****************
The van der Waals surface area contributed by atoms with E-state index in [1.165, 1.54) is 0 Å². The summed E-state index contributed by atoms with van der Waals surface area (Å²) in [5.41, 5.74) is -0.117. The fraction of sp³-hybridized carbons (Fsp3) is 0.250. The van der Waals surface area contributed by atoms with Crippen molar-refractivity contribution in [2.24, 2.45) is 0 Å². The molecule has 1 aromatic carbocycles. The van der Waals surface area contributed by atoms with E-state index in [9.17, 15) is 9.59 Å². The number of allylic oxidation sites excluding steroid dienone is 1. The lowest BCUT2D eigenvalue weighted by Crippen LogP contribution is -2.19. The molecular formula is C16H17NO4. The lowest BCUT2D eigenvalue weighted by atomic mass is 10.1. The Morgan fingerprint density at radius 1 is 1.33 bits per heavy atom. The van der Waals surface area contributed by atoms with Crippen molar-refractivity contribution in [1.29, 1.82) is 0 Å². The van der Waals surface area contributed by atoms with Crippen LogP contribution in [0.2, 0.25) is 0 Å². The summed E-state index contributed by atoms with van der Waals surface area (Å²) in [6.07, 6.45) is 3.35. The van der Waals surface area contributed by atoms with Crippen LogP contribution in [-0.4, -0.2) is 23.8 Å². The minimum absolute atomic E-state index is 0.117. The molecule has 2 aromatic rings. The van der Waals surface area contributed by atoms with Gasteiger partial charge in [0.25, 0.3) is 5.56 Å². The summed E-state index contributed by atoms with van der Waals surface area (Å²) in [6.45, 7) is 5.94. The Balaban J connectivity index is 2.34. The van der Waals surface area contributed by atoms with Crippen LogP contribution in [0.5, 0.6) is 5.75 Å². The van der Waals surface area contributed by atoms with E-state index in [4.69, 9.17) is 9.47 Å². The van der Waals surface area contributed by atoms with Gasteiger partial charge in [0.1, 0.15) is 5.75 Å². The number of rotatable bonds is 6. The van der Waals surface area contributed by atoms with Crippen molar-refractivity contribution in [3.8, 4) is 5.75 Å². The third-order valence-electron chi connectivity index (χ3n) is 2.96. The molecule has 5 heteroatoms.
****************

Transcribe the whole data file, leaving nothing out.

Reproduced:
The van der Waals surface area contributed by atoms with E-state index in [1.165, 1.54) is 0 Å². The summed E-state index contributed by atoms with van der Waals surface area (Å²) in [5.41, 5.74) is -0.117. The fraction of sp³-hybridized carbons (Fsp3) is 0.250. The van der Waals surface area contributed by atoms with Crippen molar-refractivity contribution in [2.24, 2.45) is 0 Å². The molecule has 1 aromatic carbocycles. The van der Waals surface area contributed by atoms with E-state index in [9.17, 15) is 9.59 Å². The number of allylic oxidation sites excluding steroid dienone is 1. The lowest BCUT2D eigenvalue weighted by Crippen LogP contribution is -2.19. The molecular formula is C16H17NO4. The lowest BCUT2D eigenvalue weighted by atomic mass is 10.1. The Morgan fingerprint density at radius 1 is 1.33 bits per heavy atom. The van der Waals surface area contributed by atoms with Crippen molar-refractivity contribution in [1.29, 1.82) is 0 Å². The van der Waals surface area contributed by atoms with Crippen LogP contribution in [0.2, 0.25) is 0 Å². The summed E-state index contributed by atoms with van der Waals surface area (Å²) in [6.07, 6.45) is 3.35. The van der Waals surface area contributed by atoms with Crippen LogP contribution in [-0.4, -0.2) is 23.8 Å². The minimum absolute atomic E-state index is 0.117. The molecule has 2 aromatic rings. The van der Waals surface area contributed by atoms with Gasteiger partial charge in [0.25, 0.3) is 5.56 Å². The summed E-state index contributed by atoms with van der Waals surface area (Å²) in [6.45, 7) is 5.94. The Balaban J connectivity index is 2.34. The van der Waals surface area contributed by atoms with Crippen LogP contribution in [0.5, 0.6) is 5.75 Å². The van der Waals surface area contributed by atoms with E-state index in [4.69, 9.17) is 9.47 Å². The van der Waals surface area contributed by atoms with Gasteiger partial charge in [0.1, 0.15) is 5.75 Å². The number of rotatable bonds is 6. The van der Waals surface area contributed by atoms with Crippen molar-refractivity contribution in [3.8, 4) is 5.75 Å². The third-order valence-electron chi connectivity index (χ3n) is 2.96. The molecule has 5 heteroatoms.